Latest . . . J.S. El Cano (1927 built and 371 ‘ loa) has popped up on AIS; I had seen her in the wee hours. Cisne Branco, La Belle Poule, Etoile, and all the FleetWeek vessels are still out of range or in stealth mode.
Outbound at 0800 this morning, Swan took a turn past the Statue before leaving. Foto by John Watson, who is himself outbound for a while.
I once knew as Fernando Po, a rare place in Africa where Spanish is the official language. I hope the Atlantic Salvor folks got some good fotos of Swan headed out.
Yacht Justice (1930) is an outstanding survivor.
Also, out-of-the-ordinary for the sixth boro is Dewaruci, in port early for OpSail, arriving here on Wednesday. Dewa Ruci appears to be a character in a wayang puppet story. I’m looking forward to their marching band. Over near the Red Hook side, that’s Pioneer.
And this is the start of leg 2 of the Atlantic Cup race, outbound for Newport this morning.
Over a dozen teams have entered boats.
Possible leader, pending resolution of a protest) at the end of leg 1 (of 3) is this boat.
First foto by outbound John Watson. all others by Will Van Dorp.
In May 1962 John Kennedy had a party upon turning 45, and most people remember one person who attended. But there were other entertainers who sang too like this native New Yorker (yes, he is.) and another singer, now largely unknown, whose name appears on that blue banner center below. If you don’t remember the name, here’s (IMHO) her best song. She also performed with this neighbor of mine from Queens, NY. But this vessel?
She might be called Agulhas II, arriving yesterday in her homeport, having come from winter half a world away to the north just in time for winter way down south. Here’s her predecessor, once involved in an Oldendorff vessel (no, not this one) in the far far south.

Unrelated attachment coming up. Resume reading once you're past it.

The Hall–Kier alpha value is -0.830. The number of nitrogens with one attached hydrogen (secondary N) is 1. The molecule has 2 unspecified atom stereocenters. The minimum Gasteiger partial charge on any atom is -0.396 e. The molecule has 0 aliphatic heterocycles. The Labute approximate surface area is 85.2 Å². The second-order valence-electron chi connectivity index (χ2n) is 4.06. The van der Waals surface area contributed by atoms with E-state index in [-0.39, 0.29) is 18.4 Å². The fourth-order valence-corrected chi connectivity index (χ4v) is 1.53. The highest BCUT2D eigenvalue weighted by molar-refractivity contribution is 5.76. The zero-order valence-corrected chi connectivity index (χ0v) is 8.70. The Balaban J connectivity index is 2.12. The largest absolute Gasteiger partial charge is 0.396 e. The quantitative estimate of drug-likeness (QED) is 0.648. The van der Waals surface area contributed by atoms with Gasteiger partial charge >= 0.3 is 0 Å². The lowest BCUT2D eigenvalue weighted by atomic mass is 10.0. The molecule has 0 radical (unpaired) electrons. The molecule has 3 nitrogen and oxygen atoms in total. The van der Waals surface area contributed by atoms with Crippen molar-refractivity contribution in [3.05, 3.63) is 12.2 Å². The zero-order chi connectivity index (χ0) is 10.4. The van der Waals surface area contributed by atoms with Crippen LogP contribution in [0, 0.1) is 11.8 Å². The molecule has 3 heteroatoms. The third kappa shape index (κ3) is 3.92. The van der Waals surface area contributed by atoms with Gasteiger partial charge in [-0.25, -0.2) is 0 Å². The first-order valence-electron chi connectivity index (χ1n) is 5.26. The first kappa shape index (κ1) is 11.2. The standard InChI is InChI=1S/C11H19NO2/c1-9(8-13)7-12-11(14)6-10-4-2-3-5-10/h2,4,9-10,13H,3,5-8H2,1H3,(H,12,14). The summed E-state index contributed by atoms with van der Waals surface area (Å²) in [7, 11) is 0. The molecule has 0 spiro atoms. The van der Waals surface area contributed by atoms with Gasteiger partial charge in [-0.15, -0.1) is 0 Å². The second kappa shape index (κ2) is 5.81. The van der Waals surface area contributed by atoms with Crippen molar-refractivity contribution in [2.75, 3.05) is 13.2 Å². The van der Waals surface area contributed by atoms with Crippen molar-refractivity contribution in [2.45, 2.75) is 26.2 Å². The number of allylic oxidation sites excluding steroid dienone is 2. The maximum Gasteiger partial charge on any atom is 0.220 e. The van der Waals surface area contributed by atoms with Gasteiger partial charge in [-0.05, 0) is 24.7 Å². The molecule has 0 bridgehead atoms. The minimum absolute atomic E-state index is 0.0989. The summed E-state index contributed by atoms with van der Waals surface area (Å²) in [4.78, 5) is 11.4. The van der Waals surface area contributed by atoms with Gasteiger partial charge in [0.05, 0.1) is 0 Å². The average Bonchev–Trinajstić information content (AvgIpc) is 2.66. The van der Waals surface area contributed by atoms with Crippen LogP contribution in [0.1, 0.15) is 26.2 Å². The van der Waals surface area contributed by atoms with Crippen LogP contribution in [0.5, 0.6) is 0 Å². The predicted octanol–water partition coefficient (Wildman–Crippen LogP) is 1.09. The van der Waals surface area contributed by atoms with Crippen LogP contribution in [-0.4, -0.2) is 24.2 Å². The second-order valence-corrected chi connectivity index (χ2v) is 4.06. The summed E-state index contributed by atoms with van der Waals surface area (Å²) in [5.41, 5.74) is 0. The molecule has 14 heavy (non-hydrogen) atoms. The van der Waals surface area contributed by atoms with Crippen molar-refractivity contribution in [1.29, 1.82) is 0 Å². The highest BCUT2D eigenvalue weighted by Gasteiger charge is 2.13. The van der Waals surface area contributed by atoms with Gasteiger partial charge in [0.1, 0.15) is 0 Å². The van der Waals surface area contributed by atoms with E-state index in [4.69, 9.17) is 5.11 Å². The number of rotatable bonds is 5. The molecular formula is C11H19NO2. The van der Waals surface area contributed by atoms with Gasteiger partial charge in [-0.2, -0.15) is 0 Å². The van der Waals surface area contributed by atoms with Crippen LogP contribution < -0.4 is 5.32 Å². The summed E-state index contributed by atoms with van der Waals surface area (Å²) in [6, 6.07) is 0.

Here she arrives after a month-long journey. For the complete press release announcing her mission, click here.
Whether Miriam Makeba becomes her unofficial or official name, Agulhas (needles) refers to the true southernmost cape aka point of Africa.
Here’s a closeup of pilot boat Gannet (1977).
And the answer (correctly supplied in the comment by anonymous [Ann O'Nimes??]) to the figurehead question . . . Europa it is! And in a graphic demonstration of the interconnection of the sixth boro to almost everywhere watery, click here and here for fotos of Europa on a recent visit to the US “north coast.” Has Europa ever been to New York?
Europa, 1911 launched!! and beautifully preserved. A reminder to, please, vote for Tug Pegasus and Waterfront Barge, today and every day until May 21.
All fotos here come compliments of Colin Syndercombe, who’s generously serving up the shipping news from the Cape Town waterfront. Thanks much, Colin.
This isn’t the first tugster post with a single foto . . . and I’m not going to research among the 1762 previous posts how many more there’ve been.
And here’s a question . . . can you identify the vessel that follows wherever this sea bull leads?
Don’t forget to make your daily “partners in preservation” vote. Click on the image of the “rapid-aging-software-altered foto of tugster below, register, scroll thru to find “Tug Pegasus and Waterfront Museum Barge,” and vote once a day through May 21. Ask your friends to vote too.
Rake refers to mast slant from perpendicular relative to forward and aft. Generally, a mast is raked aft of plumb, although in many seas masts are raked forward. Raking the masts of a sailing vessel, one step of tuning a rig, ideally serves to balance the center of effort. The rake here on Liberty Clipper is accentuated by the “perpendicularity” of the buildings over in Jersey City. Foto taken in October. Serious sailors and naval architects can talk at length about rake.
Pride of Baltimore II also has seriously
On power ships, stacks are often raked, although this seems to be about style. To rake or not is a “first chicken or first egg” questions of ship design. Cangarda has a single raked funnel. Earlier steam vessels appeared to have perpendicular stacks.
Buoys, on the other hand, should not be “raked” this much and on only one side of the channel. Something amiss here is.
Unrelated: Some three years back bowsprite took these fotos and gave momentum to my whatzit series. Here‘s how that “short ship” looks today, just before a radical transformation into something “tall.”
I’m still in Georgia, craving salt water, completing unfinished blog posts when the spirit moves me.